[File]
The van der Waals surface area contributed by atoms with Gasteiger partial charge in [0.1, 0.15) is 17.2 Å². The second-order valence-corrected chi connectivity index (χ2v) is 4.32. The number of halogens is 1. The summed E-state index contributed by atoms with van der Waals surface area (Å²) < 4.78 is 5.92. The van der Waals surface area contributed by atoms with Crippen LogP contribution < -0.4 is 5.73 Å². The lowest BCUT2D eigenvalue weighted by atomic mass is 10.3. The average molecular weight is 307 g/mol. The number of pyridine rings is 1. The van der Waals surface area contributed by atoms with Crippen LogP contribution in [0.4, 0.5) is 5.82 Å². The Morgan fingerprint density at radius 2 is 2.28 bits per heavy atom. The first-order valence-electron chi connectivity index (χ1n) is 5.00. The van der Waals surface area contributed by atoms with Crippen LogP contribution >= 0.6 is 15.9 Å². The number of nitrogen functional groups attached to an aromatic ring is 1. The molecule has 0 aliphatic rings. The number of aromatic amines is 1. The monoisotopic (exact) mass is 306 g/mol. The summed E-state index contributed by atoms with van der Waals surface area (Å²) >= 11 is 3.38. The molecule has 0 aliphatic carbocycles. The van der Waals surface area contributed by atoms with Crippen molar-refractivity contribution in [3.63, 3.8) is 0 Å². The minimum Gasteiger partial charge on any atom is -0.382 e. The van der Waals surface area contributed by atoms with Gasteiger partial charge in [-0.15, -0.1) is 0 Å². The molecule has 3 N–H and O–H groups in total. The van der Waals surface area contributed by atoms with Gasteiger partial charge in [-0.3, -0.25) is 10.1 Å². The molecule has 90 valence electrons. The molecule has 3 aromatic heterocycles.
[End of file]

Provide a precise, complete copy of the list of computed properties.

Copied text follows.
The van der Waals surface area contributed by atoms with Gasteiger partial charge in [0.1, 0.15) is 17.2 Å². The second-order valence-corrected chi connectivity index (χ2v) is 4.32. The number of halogens is 1. The summed E-state index contributed by atoms with van der Waals surface area (Å²) < 4.78 is 5.92. The van der Waals surface area contributed by atoms with Crippen LogP contribution < -0.4 is 5.73 Å². The lowest BCUT2D eigenvalue weighted by atomic mass is 10.3. The average molecular weight is 307 g/mol. The number of pyridine rings is 1. The van der Waals surface area contributed by atoms with Crippen LogP contribution in [0.4, 0.5) is 5.82 Å². The Morgan fingerprint density at radius 2 is 2.28 bits per heavy atom. The first-order valence-electron chi connectivity index (χ1n) is 5.00. The van der Waals surface area contributed by atoms with Crippen LogP contribution >= 0.6 is 15.9 Å². The number of nitrogen functional groups attached to an aromatic ring is 1. The molecule has 0 aliphatic rings. The number of aromatic amines is 1. The monoisotopic (exact) mass is 306 g/mol. The summed E-state index contributed by atoms with van der Waals surface area (Å²) >= 11 is 3.38. The molecule has 0 aliphatic carbocycles. The van der Waals surface area contributed by atoms with Crippen molar-refractivity contribution in [3.63, 3.8) is 0 Å². The minimum Gasteiger partial charge on any atom is -0.382 e. The van der Waals surface area contributed by atoms with Gasteiger partial charge in [-0.15, -0.1) is 0 Å². The molecule has 3 N–H and O–H groups in total. The van der Waals surface area contributed by atoms with Gasteiger partial charge in [-0.3, -0.25) is 10.1 Å². The molecule has 90 valence electrons. The molecule has 3 aromatic heterocycles.